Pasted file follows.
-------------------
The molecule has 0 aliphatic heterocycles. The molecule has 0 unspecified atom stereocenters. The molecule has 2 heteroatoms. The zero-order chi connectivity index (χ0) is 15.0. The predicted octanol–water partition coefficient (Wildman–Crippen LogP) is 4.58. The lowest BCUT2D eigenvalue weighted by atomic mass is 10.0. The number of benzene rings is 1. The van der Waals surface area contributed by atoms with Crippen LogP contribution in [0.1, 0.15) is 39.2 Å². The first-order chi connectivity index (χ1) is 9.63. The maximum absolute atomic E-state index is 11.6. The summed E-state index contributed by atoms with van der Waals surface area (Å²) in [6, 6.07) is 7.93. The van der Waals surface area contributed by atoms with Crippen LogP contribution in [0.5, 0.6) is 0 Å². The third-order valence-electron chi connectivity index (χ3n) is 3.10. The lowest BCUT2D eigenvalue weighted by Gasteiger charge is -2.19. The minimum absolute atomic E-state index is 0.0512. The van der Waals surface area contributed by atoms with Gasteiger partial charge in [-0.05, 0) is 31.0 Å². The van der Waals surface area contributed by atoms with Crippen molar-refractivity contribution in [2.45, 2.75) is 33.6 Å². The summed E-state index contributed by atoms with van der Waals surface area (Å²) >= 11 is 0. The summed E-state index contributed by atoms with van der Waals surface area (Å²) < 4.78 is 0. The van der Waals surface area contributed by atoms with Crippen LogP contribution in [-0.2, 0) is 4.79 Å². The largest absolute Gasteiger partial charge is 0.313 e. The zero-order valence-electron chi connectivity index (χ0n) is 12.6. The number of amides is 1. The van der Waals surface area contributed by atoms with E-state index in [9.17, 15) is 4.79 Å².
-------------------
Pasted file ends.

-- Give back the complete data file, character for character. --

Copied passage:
The molecule has 0 aliphatic heterocycles. The molecule has 0 unspecified atom stereocenters. The molecule has 2 heteroatoms. The zero-order chi connectivity index (χ0) is 15.0. The predicted octanol–water partition coefficient (Wildman–Crippen LogP) is 4.58. The lowest BCUT2D eigenvalue weighted by atomic mass is 10.0. The number of benzene rings is 1. The van der Waals surface area contributed by atoms with Crippen LogP contribution in [0.1, 0.15) is 39.2 Å². The first-order chi connectivity index (χ1) is 9.63. The maximum absolute atomic E-state index is 11.6. The summed E-state index contributed by atoms with van der Waals surface area (Å²) in [6, 6.07) is 7.93. The van der Waals surface area contributed by atoms with Crippen LogP contribution in [0.5, 0.6) is 0 Å². The third-order valence-electron chi connectivity index (χ3n) is 3.10. The lowest BCUT2D eigenvalue weighted by Gasteiger charge is -2.19. The minimum absolute atomic E-state index is 0.0512. The van der Waals surface area contributed by atoms with Gasteiger partial charge in [-0.05, 0) is 31.0 Å². The van der Waals surface area contributed by atoms with Crippen molar-refractivity contribution in [2.45, 2.75) is 33.6 Å². The summed E-state index contributed by atoms with van der Waals surface area (Å²) >= 11 is 0. The summed E-state index contributed by atoms with van der Waals surface area (Å²) < 4.78 is 0. The van der Waals surface area contributed by atoms with Crippen LogP contribution in [-0.2, 0) is 4.79 Å². The largest absolute Gasteiger partial charge is 0.313 e. The zero-order valence-electron chi connectivity index (χ0n) is 12.6. The number of amides is 1. The van der Waals surface area contributed by atoms with E-state index in [9.17, 15) is 4.79 Å².